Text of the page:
If you notice that someone is stuck, avoid the temptation to tell them what to do or how to do it. You run a very good chance of creating more delay as they resist (as we all do) being told what to do.
Instead, help them get into action by noticing what’s going on and coaching them with some simple, direct questions.
- Notice. State what you see with as little judgment (in words and tone) as possible. “I notice you are stuck in this project.” Wait for their response. Allow them to correct your impression of what you are seeing.
- Permission. Get their permission before you proceed. “May I offer some help with that?” Stop if they say no (and most say yes).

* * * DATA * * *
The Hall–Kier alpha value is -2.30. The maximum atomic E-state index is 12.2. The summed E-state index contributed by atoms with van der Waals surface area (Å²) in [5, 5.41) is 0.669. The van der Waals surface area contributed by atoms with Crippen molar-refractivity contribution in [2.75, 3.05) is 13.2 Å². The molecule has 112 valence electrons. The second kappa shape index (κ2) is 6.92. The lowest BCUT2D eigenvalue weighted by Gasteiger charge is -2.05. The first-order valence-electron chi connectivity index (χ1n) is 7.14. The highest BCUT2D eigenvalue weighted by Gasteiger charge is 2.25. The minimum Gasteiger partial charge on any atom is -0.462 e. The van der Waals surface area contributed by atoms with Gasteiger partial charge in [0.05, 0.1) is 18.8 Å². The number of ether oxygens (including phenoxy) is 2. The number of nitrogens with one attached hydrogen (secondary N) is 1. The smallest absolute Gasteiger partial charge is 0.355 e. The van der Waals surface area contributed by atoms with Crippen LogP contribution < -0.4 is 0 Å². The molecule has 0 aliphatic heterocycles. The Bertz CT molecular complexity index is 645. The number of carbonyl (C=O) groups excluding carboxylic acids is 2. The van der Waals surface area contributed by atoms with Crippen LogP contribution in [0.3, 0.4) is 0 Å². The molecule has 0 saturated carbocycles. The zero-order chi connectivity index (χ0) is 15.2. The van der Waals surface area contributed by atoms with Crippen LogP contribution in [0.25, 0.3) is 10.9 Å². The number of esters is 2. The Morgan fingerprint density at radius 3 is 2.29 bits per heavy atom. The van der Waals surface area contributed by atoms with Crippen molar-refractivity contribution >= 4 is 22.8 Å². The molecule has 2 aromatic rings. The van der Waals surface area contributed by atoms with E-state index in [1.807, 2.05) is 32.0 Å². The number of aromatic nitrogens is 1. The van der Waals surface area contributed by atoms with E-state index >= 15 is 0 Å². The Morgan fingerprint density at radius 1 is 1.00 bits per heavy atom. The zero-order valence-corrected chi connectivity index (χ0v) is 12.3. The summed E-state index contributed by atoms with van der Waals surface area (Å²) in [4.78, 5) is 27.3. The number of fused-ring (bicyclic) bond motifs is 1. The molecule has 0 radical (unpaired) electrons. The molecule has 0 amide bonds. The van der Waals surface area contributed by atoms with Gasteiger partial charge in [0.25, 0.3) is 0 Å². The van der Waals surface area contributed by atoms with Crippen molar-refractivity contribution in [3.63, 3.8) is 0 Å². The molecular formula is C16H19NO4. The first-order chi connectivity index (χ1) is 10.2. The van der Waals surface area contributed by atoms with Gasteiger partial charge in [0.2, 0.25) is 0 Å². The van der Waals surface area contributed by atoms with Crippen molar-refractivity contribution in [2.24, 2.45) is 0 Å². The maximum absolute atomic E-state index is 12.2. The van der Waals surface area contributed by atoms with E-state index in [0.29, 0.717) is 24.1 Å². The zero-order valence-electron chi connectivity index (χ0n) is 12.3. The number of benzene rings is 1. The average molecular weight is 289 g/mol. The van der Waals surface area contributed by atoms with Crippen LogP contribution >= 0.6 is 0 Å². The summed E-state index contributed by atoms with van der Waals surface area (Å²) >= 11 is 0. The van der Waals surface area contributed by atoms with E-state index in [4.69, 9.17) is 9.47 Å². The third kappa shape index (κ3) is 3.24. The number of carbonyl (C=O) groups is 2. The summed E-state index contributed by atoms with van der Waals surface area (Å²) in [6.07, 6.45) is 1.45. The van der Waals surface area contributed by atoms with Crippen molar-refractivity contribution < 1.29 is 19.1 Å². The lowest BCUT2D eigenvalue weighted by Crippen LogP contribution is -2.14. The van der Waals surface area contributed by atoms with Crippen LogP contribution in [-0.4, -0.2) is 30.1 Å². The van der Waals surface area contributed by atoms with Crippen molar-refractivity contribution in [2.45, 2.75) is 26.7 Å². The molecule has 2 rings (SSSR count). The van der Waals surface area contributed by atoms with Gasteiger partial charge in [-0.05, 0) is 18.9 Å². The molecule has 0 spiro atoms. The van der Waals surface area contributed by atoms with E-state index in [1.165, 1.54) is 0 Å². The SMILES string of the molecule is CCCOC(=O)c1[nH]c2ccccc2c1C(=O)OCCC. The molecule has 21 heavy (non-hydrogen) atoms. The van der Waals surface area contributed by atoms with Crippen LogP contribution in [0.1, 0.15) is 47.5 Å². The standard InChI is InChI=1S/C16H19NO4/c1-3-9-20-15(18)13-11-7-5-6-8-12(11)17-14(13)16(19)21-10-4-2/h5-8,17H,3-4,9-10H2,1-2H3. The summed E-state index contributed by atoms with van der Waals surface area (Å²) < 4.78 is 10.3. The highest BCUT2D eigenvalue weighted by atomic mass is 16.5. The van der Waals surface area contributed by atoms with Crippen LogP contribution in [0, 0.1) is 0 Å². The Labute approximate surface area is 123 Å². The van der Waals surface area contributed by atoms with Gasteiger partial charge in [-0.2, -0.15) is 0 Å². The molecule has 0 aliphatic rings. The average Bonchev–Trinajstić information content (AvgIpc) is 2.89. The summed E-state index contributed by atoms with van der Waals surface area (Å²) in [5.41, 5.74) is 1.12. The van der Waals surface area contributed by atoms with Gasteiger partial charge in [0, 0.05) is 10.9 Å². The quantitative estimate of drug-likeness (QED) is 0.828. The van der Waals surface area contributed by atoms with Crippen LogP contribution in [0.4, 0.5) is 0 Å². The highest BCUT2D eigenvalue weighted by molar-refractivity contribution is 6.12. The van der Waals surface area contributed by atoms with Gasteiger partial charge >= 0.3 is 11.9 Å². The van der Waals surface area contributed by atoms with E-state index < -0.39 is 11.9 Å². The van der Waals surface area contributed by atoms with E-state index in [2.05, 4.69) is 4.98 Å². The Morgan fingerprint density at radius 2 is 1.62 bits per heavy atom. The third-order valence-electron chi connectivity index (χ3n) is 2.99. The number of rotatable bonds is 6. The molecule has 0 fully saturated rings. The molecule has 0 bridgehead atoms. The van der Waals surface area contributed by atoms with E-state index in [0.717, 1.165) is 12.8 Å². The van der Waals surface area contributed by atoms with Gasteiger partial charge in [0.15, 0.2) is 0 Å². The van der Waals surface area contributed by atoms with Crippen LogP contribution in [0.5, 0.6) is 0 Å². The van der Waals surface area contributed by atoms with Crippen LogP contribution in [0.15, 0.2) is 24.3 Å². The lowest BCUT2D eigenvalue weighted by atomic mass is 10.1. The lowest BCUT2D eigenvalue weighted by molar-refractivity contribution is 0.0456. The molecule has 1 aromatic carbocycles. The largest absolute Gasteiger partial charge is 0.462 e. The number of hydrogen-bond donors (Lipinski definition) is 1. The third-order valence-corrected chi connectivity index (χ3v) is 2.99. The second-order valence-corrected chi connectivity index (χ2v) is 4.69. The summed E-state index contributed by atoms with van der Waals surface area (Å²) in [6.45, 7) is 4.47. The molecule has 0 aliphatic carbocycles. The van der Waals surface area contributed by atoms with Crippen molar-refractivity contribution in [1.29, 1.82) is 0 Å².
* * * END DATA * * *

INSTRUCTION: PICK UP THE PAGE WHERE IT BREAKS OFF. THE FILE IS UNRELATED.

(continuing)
- Result(s). Ask them to restate their desired results.”What would you like to be true at the end of this project? How will you know you’ve been successful?”
- Next step. Have them pick a next, specific, doable step. “Given your desired result(s), what do you suppose is your very next step?” If they say, “I don’t know,” try encouraging them, “I am sure you can come up with a very good answer.” Or ask, “If you did know, what would it be?” If they remain unable to see a next step, ask permission to share a suggestion. Stop if they say no. If they say yes, offer one possible next step that will help move them from where they are to having their desired results.
- Follow through. Very important: help them follow through. “By when will you complete this next step? Will you need any help? Would you like a simple check-in? Would you like help when it’s time for the next steps?”
In your corner,
PS: Yes, this works with family members (all types), too. 🙂